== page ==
The Liaison Committee whose members are chairs of Select Committees holds an annual stock-take with whoever is Prime Minister. In August 2019, Boris Johnson highlighted his attitude to accountability by proroguing Parliament to forestall further debate about BREXIT, an act the Supreme Court unanimously found unlawful, a textbook example of the judiciary safeguarding democracy. Johnson also found on three consecutive occasions that he was unable to attend the Liaison Committee, once allegedly because he was kept too busy by BREXIT. Since BREXIT was what the Committee expected to hear about, Dr. Sarah Wollaston accused him from the chair of avoiding accountability. His perfunctory performance in May 2020 when he did appear suggested that perhaps he was too lazy to master his brief on topics the Liaison Committee would examine. The pandemic had made hiding from the public no longer an option.
The Hansard Society, an NGO specialising in research on Westminster and parliamentary democracy, has described ways how Parliament can be marginalised that are difficult to challenge legally. No piece of parliamentary business has been more complex and subject to avoidance of scrutiny than the EU-UK Trade and Cooperation Act (TCA). Run the negotiation right up to an internationally agreed deadline and, ‘oh, sorry’, tell Members of Parliament they have only four days over Christmas to read a 1,246 page Treaty. Then, after its publication, allow 24 hours to discuss and pass its Implementation Bill. As the consequences of Johnson’s BREXIT are emerging with minimalist scrutiny, have Mr. Rees-Mogg refuse to extend the life of the ‘BREXIT Select Committee’ beyond 16 January 2021.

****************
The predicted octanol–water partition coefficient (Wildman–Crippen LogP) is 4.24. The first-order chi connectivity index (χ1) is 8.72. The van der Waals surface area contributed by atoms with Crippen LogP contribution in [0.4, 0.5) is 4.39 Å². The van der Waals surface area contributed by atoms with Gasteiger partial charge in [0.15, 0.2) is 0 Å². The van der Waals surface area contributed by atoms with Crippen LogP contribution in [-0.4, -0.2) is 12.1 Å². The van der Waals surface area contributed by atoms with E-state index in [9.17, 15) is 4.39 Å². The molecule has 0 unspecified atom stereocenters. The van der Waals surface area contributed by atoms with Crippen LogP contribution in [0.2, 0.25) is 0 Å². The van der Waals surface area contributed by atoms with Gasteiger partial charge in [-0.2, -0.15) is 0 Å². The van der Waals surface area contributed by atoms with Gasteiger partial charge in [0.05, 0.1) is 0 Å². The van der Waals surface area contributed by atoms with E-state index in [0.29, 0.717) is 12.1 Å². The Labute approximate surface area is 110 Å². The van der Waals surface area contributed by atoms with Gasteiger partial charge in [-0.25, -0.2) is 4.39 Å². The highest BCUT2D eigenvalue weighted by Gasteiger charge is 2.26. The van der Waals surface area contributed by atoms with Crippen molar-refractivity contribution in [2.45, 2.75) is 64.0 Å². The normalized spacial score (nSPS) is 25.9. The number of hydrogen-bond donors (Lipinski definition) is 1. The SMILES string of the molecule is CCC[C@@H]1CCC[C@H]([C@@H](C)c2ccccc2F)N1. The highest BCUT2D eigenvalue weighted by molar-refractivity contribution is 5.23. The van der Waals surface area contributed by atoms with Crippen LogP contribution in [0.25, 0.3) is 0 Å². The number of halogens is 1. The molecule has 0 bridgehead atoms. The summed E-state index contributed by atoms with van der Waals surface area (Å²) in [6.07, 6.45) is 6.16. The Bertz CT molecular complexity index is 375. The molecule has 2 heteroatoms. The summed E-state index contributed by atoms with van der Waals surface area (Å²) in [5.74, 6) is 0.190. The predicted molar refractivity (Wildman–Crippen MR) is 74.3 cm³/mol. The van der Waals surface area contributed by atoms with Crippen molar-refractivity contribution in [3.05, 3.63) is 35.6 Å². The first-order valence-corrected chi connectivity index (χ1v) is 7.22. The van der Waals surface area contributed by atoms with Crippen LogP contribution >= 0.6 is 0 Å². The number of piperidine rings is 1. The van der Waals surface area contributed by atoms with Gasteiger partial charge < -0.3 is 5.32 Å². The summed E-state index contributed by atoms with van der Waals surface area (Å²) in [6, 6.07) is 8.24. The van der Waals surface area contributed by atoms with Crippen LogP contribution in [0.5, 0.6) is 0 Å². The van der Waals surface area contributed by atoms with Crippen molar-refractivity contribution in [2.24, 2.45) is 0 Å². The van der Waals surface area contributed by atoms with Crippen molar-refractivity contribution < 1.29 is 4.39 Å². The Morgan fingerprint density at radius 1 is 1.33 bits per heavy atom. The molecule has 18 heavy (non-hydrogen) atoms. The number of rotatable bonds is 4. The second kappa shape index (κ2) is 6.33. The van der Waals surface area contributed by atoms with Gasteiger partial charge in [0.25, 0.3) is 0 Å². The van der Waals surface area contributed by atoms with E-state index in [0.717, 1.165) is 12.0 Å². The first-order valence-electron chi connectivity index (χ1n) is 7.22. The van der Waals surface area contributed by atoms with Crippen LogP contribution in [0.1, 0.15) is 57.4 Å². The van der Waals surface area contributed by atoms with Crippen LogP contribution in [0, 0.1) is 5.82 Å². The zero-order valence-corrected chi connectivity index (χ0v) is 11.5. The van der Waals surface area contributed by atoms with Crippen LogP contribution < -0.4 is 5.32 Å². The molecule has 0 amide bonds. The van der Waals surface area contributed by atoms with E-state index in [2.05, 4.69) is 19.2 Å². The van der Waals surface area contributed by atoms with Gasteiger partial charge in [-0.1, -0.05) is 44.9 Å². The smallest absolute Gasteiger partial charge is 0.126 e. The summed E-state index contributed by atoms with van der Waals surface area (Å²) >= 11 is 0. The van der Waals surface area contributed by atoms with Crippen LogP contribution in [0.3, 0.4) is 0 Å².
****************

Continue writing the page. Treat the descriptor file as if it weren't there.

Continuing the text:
Small matter that the TCA agreement, the most important document affecting the future of our country since the declaration of war on Nazi Germany, defines our relationship with our largest trading partner, involving 27 European countries, for years to come. Not that the EU treated its own Parliament any better allowing provisional implementation before the TCA went to the EU Parliament for ratification. But then the EU’s Parliament is in reality often a fig-leaf for rule by summitry, heads of State and the Council of Ministers, with the Commission acting as political and technical Sherpas. In short, our government has taken back control of our own democratic deficit - with great benefit to its donors and friends.
The pandemic has meant urgency has become more plausible as an excuse for short-circuiting Parliament. Everything is urgent or, at least, becomes urgent when indecision, the hallmark of the Prime Minister, repeatedly creates crises requiring immediate action. Parliament and Opposition are required to rubber-stamp legislation and guidance with far-reaching implications for the economy and daily life.